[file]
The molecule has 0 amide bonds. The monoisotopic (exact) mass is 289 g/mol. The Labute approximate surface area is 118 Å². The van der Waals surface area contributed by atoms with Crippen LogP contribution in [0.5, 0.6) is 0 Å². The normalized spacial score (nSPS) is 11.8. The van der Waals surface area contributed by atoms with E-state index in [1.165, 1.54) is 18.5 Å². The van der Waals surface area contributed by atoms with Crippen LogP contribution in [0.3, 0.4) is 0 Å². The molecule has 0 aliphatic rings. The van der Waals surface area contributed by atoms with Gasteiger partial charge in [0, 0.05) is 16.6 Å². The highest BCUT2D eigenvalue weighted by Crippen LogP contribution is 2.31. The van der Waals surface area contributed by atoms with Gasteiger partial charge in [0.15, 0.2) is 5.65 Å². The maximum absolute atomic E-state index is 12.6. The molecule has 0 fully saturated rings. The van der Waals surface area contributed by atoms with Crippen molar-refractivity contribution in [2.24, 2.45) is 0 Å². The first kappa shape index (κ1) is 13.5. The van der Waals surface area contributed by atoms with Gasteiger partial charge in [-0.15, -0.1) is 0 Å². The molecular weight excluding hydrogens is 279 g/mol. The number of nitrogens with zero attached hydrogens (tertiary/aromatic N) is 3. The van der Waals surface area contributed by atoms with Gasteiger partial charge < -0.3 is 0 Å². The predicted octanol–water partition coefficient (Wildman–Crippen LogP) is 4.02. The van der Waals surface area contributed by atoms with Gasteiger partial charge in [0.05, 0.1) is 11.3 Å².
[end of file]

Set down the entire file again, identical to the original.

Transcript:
The molecule has 0 amide bonds. The monoisotopic (exact) mass is 289 g/mol. The Labute approximate surface area is 118 Å². The van der Waals surface area contributed by atoms with Crippen LogP contribution in [0.5, 0.6) is 0 Å². The normalized spacial score (nSPS) is 11.8. The van der Waals surface area contributed by atoms with E-state index in [1.165, 1.54) is 18.5 Å². The van der Waals surface area contributed by atoms with Crippen LogP contribution in [0.3, 0.4) is 0 Å². The molecule has 0 aliphatic rings. The van der Waals surface area contributed by atoms with Gasteiger partial charge in [0, 0.05) is 16.6 Å². The highest BCUT2D eigenvalue weighted by Crippen LogP contribution is 2.31. The van der Waals surface area contributed by atoms with Gasteiger partial charge in [0.15, 0.2) is 5.65 Å². The maximum absolute atomic E-state index is 12.6. The molecule has 0 fully saturated rings. The van der Waals surface area contributed by atoms with Crippen molar-refractivity contribution in [2.24, 2.45) is 0 Å². The first kappa shape index (κ1) is 13.5. The van der Waals surface area contributed by atoms with Gasteiger partial charge in [-0.15, -0.1) is 0 Å². The molecular weight excluding hydrogens is 279 g/mol. The number of nitrogens with zero attached hydrogens (tertiary/aromatic N) is 3. The van der Waals surface area contributed by atoms with Gasteiger partial charge < -0.3 is 0 Å². The predicted octanol–water partition coefficient (Wildman–Crippen LogP) is 4.02. The van der Waals surface area contributed by atoms with Gasteiger partial charge in [0.05, 0.1) is 11.3 Å².